[People who don't drive pay for roads because of car tax repeal. Where's the accountability? Where's the responsibility? Poor folk in rural areas paying for suburban freedom. RSB]
Apr 17, 2002
Warner expects happy ending
Assembly to OK vote on sales tax
BY MICHAEL HARDY
TIMES-DISPATCH STAFF WRITER
Gov. Mark R. Warner, roughed up by the General Assembly during his first months in office, is looking forward to the legislators' return to the state Capitol today.
Warner took his lumps in the legislature's winter session, but the assembly today will endorse a key element of his campaign - a referendum in Northern Virginia Nov. 5 to raise the state sales tax by half a penny to pay for road improvements there.
Despite the newfound amity on the road referendum between War- ner and the GOP-dominated assembly, there still will be plenty of trash talking during today's session.
Lawmakers will consider Warner's single veto and his proposed changes to dozens of bills enacted during the 60-day winter session.
The rookie governor may not prevail on his last-minute pitch to impose a $5-a-ton state fee on garbage dumped in Virginia's landfills. It would produce a $76 million fund to help preserve open lands, to clean up streams and restore industrial sites.
Even the governor's aides acknowledge the outcome looks very close, although House Speaker S. Vance Wilkins Jr., R-Amherst and the governor's sometime nemesis, has teamed with Warner to push the new levy. Wilkins is lobbying furiously for the plan.
"The tipping fee is obviously the new meat on the table, and it is being attacked energetically by the trash industry," said press secretary Ellen Qualls. The Virginia Waste Industries Association has mounted a radio advertising campaign against the proposal, saying the fee is a hidden tax that will eventually be paid by consumers.
"But the governor is hopeful," Qualls said. "The proposal was mutually developed with the leadership of both parties [and should mean] that enough lawmakers will understand its long-term benefits and that the costs will be not borne by Virginians."
Eric J. Finkbeiner, a lobbyist for the waste industry, said the issue could go either way. "It's looking very close," he said. "If you're going to raise taxes, why not use it to fully fund Medicaid reimbursements, for schools or more teachers - all those things that we said during the regular session that were essential services that we couldn't fund."
Some lawmakers said Warner may have reached too far in proposing the tipping fee in an amendment to a related bill passed by the assembly.
"You're going to see a lot of debate on trash," said Del. John A. Rollison III, R-Prince William.
The outcome could affect Warner's uneasy let's-be-friends approach with the assembly.
"It's his biggest test so far besides the Northern Virginia referendum," Rollison contended. "But don't ignore [Wilkins,] because between the two of them it's a test of their leadership."
Yesterday, House Majority Leader H. Morgan Griffith, R-Salem, said he hadn't made up his mind.
"I think the governor and speaker have worked very hard to come up with a good idea, but I'm still wrestling with it," he said. "My respect for the speaker is so great I might vote for it, but I have a lot of concerns."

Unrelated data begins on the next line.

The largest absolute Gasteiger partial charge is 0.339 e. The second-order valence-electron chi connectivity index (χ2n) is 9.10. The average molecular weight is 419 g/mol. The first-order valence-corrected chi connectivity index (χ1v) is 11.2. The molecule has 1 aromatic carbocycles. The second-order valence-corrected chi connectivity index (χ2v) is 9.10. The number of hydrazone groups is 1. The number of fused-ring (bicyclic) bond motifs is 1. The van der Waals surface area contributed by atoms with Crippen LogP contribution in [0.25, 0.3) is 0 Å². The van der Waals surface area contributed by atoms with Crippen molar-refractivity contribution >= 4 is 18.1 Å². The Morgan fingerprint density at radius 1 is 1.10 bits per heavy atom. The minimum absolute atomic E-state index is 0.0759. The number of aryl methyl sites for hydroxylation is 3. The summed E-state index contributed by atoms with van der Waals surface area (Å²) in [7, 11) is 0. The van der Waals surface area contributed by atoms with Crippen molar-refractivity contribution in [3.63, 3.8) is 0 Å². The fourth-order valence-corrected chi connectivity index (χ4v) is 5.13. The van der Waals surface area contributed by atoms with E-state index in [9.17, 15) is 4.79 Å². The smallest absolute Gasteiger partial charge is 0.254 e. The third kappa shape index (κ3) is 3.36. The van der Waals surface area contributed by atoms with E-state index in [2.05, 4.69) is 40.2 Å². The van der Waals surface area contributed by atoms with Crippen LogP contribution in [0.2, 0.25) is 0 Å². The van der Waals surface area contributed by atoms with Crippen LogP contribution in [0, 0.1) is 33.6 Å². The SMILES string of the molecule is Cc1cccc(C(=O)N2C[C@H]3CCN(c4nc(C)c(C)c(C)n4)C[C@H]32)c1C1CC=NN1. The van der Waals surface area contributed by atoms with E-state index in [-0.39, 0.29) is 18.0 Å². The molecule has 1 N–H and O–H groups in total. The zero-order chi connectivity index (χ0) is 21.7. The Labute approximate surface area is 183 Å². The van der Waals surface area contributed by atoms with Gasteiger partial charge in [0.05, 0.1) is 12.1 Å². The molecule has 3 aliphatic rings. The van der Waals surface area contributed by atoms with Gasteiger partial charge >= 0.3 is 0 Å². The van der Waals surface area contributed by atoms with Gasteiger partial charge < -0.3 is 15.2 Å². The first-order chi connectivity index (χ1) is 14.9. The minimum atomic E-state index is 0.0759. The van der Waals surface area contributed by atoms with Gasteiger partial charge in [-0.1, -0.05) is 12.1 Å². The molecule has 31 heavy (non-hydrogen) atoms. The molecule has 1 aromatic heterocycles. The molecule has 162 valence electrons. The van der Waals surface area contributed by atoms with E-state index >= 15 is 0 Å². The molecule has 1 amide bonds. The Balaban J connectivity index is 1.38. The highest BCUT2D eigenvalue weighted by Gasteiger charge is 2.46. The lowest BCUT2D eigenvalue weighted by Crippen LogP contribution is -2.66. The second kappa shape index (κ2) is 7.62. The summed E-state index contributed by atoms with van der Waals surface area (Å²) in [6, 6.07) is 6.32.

The scheduled one-day session also should lead to some rhetorical fireworks over Warner's veto of a bill outlawing specific late-term abortion procedures.
Many lawmakers are upset the governor would allow posting the national motto - "In God We Trust" - in public schools only if underwritten by public funds, which are in short supply in the recession-era budget.
Prompt approval is expected of Warner's proposal to award 2.5 percent bonuses to state employees on Aug. 30 rather than waiting until Dec. 1, as scheduled by the assembly. Instead of bonuses, the workers could take up to two weeks of paid leave.
Warner needs a majority of lawmakers to approve his proposed changes, but it would require a two-thirds vote of each chamber to override his single veto, of the "partial-birth-abortion" bill. The administration predicts the measure's supporters appear a vote or two short in the Virginia Senate.
Warner recommended changes to 77 of the 899 bills enacted by the General Assembly requiring action from the governor. He proposed 82 amendments to the state's two-year, $50 billion budget, which starts July 1.
The Northern Virginia road referendum, rejected by the assembly last winter, now appears to be racing to easy approval. Lawmakers from Northern Virginia, who helped kill the idea because of a bitter dispute over the lack of additional funds for education, got an earful from constituents and business leaders after they left the Capitol empty-handed on March 9.
"For all the heat and light generated on that issue, it appears to be well on its way to General Assembly agreement," Rollison said.
Warner tacked the choice for Northern Virginia voters - raising the 4.5 percent sales tax by one-half percentage point - to an assembly-passed measure scheduling a road-improvement referendum in Hampton Roads on Nov. 5. Voters there will consider raising the sales tax by 1 percentage point, to 5.5 cents on the dollar.
Contact Michael Hardy at (804) 649-6810 or email@example.com
Times-Dispatch staff writers Pamela Stallsmith and Jeff E. Schapiro contributed to this report.
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